Improving the quality of education

2009-11-09 00:00

THE National Business Initiative (NBI) has been holding discussions about the private sector’s contributions towards the improvement of school-based education. The corporate sector contributes in excess of a billion rand each year in a variety of different projects. The NBI’s own project is called Equip, an acronym for education quality improvement partnerships. It has been conducted for more than a decade in 500 schools in eight provinces, its objective being to improve the quality of education offered. It focuses on governance, management and curriculum delivery and there is no doubt that the schools, teachers and pupils in the target schools have benefited enormously.

More than R50 million has been contributed by NBI members to this project. Many of these companies, and a lot more, also engage in corporate social investment (CSI) projects of their own design. Some support schools by paying for classrooms and other facilities, others provide training for teachers, some provide nutritional programmes for children, or bursaries, or not uncommonly, computers and related facilities. The concern is that although these projects make a significant and constructive impact on the particular school communities that benefit from them, the national education environment remains fraught with deficiencies and failures.

A list of descriptions of the problems in education prior to 1994 is as relevant now as it was then with only one significant change — the omission now of the fragmentation of the apartheid departments. For the rest, including teacher morale, lack of adequate facilities, indifferent pass rates and so on, the list might have been compiled in 2009. Our country spends more than any other in Africa, bar one, on education and yet in any index of its effectiveness, we lag behind other African countries that are poorer and less developed. Experience shows that the critical factor if education is to be effective is the quality of teaching and its management in schools. Various research reports have shown that the size of classes is nowhere near as

material, while in defiance of logic, some excellently-performing schools are rural and poorly resourced. This cannot be presented as an excuse, however, for not making every conceivable effort to ensure that the teaching and learning environment is facilitated by hospitable, if not comfortable, facilities. There are a number of factors that have aggravated the problem of poor teaching. Good teaching methodology was not promoted in Bantu education which was intended to be of poorer quality. Later, the matric examinations with all the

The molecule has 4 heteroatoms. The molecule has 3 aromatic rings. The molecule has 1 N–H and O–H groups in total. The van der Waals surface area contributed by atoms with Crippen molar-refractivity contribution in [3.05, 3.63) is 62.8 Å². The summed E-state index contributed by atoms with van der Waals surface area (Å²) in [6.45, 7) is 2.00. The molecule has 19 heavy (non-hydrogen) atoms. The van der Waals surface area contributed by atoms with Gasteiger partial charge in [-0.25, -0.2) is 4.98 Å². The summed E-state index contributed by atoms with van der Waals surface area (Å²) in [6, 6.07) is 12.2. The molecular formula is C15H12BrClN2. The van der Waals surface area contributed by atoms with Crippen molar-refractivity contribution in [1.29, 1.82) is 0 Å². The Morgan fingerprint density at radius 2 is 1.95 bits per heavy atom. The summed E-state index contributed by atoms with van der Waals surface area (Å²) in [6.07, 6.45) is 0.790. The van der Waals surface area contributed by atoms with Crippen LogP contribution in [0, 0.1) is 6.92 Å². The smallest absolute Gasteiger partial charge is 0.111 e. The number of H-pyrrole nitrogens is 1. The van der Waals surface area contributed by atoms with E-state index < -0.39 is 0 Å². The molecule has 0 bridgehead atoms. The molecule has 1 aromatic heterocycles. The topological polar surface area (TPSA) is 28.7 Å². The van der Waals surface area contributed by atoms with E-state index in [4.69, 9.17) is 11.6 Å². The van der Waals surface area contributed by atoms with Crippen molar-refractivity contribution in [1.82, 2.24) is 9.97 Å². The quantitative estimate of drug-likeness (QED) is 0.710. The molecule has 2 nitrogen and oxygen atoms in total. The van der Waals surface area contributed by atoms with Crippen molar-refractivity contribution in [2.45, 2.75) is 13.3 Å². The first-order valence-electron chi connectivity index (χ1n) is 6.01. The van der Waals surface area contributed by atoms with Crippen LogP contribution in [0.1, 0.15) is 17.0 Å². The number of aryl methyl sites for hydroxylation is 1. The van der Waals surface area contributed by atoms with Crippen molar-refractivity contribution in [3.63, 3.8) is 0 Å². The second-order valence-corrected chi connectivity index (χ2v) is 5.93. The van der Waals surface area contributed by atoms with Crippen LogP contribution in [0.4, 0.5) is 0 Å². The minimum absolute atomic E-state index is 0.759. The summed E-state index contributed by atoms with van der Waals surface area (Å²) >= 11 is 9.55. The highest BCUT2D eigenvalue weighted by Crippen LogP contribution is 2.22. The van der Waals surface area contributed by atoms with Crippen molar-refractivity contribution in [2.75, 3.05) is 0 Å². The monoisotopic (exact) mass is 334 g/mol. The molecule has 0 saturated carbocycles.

answers were in the text book, allowed indifferent teachers to abdicate their teaching role by simply referring to the relevant pages.

Of course, when it transpired that education departments and schools were failing to provide each pupil with the necessary text books, the situation reached dire proportions. It must be remembered, too, that in a display of quite illogical senselessness, education authorities closed down teacher training institutions, many of which had developed enviable reputations as post-school academic centres. The introduction of Outcomes-Based Education (OBE) threw many teachers into confusion because it was a system, inundated with jargon and procedure, which was difficult to understand, let alone operate successfully within. Such were the procedural and technocratic demands that ordinary teachers found it difficult to cope with. Attempts at retraining in line with new expectations often failed. When taken out of school for this training, a vacuum is created which compounds the problems in schools. In fact, according to their contracts of employment, teachers are obliged to be available for a period during the school holidays in order for professional development to be undertaken. That this happens very seldom, if at all, is attributable to the fact that departments cannot get organised well enough to provide the required notice. No doubt, there would be an outcry anyway. This brings me to suggest that the South African Democratic Teachers’ Union (Sadtu), in particular, has done a great deal to systematically remove from the mindset of teachers any vestige of service, calling or professionalism so that teaching has become just another job with the characteristic tensions between employer and employee.

Whether we like to admit it or not, we are back to square one. Thank goodness for the efforts of the private sector which offer some ray of hope to some schools and pupils at least.

• Andrew Layman is a former headmaster and now the CEO of the Pietermaritzburg Chamber of Business.

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